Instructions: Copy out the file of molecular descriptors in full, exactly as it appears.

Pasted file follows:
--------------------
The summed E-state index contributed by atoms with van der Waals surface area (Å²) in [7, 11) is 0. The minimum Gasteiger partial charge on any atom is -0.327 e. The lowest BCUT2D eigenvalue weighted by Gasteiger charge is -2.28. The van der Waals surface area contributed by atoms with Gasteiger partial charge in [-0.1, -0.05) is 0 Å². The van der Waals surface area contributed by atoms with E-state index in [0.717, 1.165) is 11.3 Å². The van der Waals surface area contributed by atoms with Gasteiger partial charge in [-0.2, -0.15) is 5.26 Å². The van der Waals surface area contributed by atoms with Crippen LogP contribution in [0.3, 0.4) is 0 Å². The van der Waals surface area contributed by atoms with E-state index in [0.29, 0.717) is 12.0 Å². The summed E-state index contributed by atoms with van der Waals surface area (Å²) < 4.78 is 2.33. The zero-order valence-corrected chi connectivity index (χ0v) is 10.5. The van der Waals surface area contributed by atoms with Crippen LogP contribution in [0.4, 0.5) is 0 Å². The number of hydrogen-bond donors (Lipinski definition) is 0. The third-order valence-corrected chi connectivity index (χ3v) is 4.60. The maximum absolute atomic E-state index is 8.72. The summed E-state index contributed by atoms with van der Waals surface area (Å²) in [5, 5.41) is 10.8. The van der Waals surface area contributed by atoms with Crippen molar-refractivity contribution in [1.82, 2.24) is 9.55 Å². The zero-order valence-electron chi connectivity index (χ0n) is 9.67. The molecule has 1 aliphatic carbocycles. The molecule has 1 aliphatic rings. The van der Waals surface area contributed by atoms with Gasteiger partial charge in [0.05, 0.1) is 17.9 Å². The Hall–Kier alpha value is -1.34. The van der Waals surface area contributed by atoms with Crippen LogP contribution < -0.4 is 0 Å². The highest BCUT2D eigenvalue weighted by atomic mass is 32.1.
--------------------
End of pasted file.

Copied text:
The summed E-state index contributed by atoms with van der Waals surface area (Å²) in [7, 11) is 0. The minimum Gasteiger partial charge on any atom is -0.327 e. The lowest BCUT2D eigenvalue weighted by Gasteiger charge is -2.28. The van der Waals surface area contributed by atoms with Gasteiger partial charge in [-0.1, -0.05) is 0 Å². The van der Waals surface area contributed by atoms with E-state index in [0.717, 1.165) is 11.3 Å². The van der Waals surface area contributed by atoms with Gasteiger partial charge in [-0.2, -0.15) is 5.26 Å². The van der Waals surface area contributed by atoms with Crippen LogP contribution in [0.3, 0.4) is 0 Å². The van der Waals surface area contributed by atoms with E-state index in [0.29, 0.717) is 12.0 Å². The summed E-state index contributed by atoms with van der Waals surface area (Å²) < 4.78 is 2.33. The zero-order valence-corrected chi connectivity index (χ0v) is 10.5. The van der Waals surface area contributed by atoms with Crippen LogP contribution in [0.4, 0.5) is 0 Å². The number of hydrogen-bond donors (Lipinski definition) is 0. The third-order valence-corrected chi connectivity index (χ3v) is 4.60. The maximum absolute atomic E-state index is 8.72. The summed E-state index contributed by atoms with van der Waals surface area (Å²) in [5, 5.41) is 10.8. The van der Waals surface area contributed by atoms with Crippen molar-refractivity contribution in [1.82, 2.24) is 9.55 Å². The zero-order valence-electron chi connectivity index (χ0n) is 9.67. The molecule has 1 aliphatic carbocycles. The molecule has 1 aliphatic rings. The van der Waals surface area contributed by atoms with Gasteiger partial charge in [0.05, 0.1) is 17.9 Å². The Hall–Kier alpha value is -1.34. The van der Waals surface area contributed by atoms with Crippen LogP contribution < -0.4 is 0 Å². The highest BCUT2D eigenvalue weighted by atomic mass is 32.1.